Since then, Goto has been the target, like Ishii before him, of Kenta promos that are part heel trolling, part attempt to start a viral hashtag (#HIRO is about the ultra-serious Goto being, in Kenta’s eyes, a goofball or an airhead), and part “accidental” fantasy video in which he flirts with the NJPW World camera person. I’m pretty sure no one had “Kenta has some of the most essential promos in the game (and also he’s called Kenta again) (but he’s not back in Noah; he’s in New Japan)” in their 2019 wrestling predictions, but I’m glad it’s happening.

Besides claiming HIRO is just too naturally goofy to take seriously, Kenta costs Goto a possible two points and probably some brain cells when G.o.D. vs. Goto and Karl ends with an extremely WWE Divas distraction finish caused by Kenta entering the arena and standing like two feet away from the ring. Goto looks like an idiot, eats a Gun Stun to lose the match, and gets beaten up a little. While I don’t think the execution of this moment really worked, the fact that they’re continuing to add wrinkles to the Goto vs. Kenta feud so it isn’t only Shibata’s Best Friend vs. Shibata’s Other Best Friend is definitely a smart choice. These two are gaining more and more reasons to want to beat each other up with every passing day.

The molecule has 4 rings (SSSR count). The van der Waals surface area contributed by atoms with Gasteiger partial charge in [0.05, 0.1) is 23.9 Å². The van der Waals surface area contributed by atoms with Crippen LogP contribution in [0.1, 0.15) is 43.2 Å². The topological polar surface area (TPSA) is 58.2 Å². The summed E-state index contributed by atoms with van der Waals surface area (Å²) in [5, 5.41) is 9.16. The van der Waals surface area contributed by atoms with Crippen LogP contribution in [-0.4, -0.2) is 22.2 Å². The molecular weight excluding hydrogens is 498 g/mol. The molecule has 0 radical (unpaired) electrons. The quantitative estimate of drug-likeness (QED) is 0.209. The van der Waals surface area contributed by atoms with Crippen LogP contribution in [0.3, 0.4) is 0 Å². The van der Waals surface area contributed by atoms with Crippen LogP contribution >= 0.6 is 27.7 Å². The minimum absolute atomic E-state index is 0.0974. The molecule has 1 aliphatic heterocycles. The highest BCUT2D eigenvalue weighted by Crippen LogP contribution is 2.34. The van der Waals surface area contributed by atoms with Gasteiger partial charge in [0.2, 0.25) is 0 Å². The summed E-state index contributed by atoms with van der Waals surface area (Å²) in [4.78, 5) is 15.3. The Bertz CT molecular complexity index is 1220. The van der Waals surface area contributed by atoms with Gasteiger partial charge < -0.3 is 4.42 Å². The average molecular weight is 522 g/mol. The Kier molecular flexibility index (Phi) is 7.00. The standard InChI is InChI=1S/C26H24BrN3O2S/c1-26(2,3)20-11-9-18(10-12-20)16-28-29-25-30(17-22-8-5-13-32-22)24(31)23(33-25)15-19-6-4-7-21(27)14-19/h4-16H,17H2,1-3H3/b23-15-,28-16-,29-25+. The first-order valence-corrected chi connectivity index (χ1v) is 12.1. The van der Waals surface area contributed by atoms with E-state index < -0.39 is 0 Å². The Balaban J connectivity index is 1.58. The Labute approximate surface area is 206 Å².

Shingo Takagi Would Like A Title Shot, Please

Along with learning Spanish 1 For Pro Wrestlers (the version of Spanish 1 that includes “Pinche cabrón referee!”), Shingo Takagi, like, the other samurai guy on the NJPW, has taken a shine to the NEVER Openweight Champion. Takagi’s thing with Kenta isn’t anywhere near as personal though, but more about the title he’s holding.

After winning the main event in his hometown on his 37th birthday, Takagi says that he’s frustrated because, despite all the opportunities he’s gotten this year, his current position in NJPW isn’t one he’s happy with. “I can move up even more,” he says, and promises to return to this town with some gold. After a match opposite the NEVER Openweight Champion (who does not eat the pin for his team), Takagi remarks that the NEVER title “didn’t look so shiny. Is that the title’s fault, or the champion’s? I personally think it’s the latter.”